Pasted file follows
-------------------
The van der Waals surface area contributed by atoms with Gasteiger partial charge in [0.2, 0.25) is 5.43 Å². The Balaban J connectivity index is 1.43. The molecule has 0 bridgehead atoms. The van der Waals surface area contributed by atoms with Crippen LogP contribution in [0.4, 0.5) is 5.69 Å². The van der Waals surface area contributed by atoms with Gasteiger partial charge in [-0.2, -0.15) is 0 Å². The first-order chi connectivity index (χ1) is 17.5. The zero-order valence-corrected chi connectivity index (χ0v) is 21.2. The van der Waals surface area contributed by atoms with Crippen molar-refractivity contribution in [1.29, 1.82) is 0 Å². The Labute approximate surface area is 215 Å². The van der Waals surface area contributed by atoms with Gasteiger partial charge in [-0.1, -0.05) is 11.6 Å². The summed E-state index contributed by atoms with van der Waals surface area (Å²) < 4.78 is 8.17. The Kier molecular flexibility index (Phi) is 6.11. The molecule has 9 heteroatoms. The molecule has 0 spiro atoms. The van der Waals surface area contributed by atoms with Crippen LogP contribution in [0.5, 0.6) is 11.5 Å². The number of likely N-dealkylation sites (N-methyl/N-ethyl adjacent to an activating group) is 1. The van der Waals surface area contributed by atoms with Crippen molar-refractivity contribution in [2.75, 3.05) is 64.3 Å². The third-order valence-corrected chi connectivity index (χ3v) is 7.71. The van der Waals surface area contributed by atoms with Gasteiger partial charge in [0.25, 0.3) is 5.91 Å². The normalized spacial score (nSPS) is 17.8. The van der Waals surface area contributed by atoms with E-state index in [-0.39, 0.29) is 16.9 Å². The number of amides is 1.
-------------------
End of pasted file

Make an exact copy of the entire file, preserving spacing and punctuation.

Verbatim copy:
The van der Waals surface area contributed by atoms with Gasteiger partial charge in [0.2, 0.25) is 5.43 Å². The Balaban J connectivity index is 1.43. The molecule has 0 bridgehead atoms. The van der Waals surface area contributed by atoms with Crippen LogP contribution in [0.4, 0.5) is 5.69 Å². The van der Waals surface area contributed by atoms with Gasteiger partial charge in [-0.2, -0.15) is 0 Å². The first-order chi connectivity index (χ1) is 17.5. The zero-order valence-corrected chi connectivity index (χ0v) is 21.2. The van der Waals surface area contributed by atoms with Crippen molar-refractivity contribution in [1.29, 1.82) is 0 Å². The Labute approximate surface area is 215 Å². The van der Waals surface area contributed by atoms with Gasteiger partial charge in [-0.1, -0.05) is 11.6 Å². The summed E-state index contributed by atoms with van der Waals surface area (Å²) < 4.78 is 8.17. The Kier molecular flexibility index (Phi) is 6.11. The molecule has 9 heteroatoms. The molecule has 0 spiro atoms. The van der Waals surface area contributed by atoms with Crippen LogP contribution in [0.5, 0.6) is 11.5 Å². The number of likely N-dealkylation sites (N-methyl/N-ethyl adjacent to an activating group) is 1. The van der Waals surface area contributed by atoms with Crippen molar-refractivity contribution in [2.75, 3.05) is 64.3 Å². The third-order valence-corrected chi connectivity index (χ3v) is 7.71. The van der Waals surface area contributed by atoms with Gasteiger partial charge in [0.25, 0.3) is 5.91 Å². The normalized spacial score (nSPS) is 17.8. The van der Waals surface area contributed by atoms with E-state index in [-0.39, 0.29) is 16.9 Å². The number of amides is 1.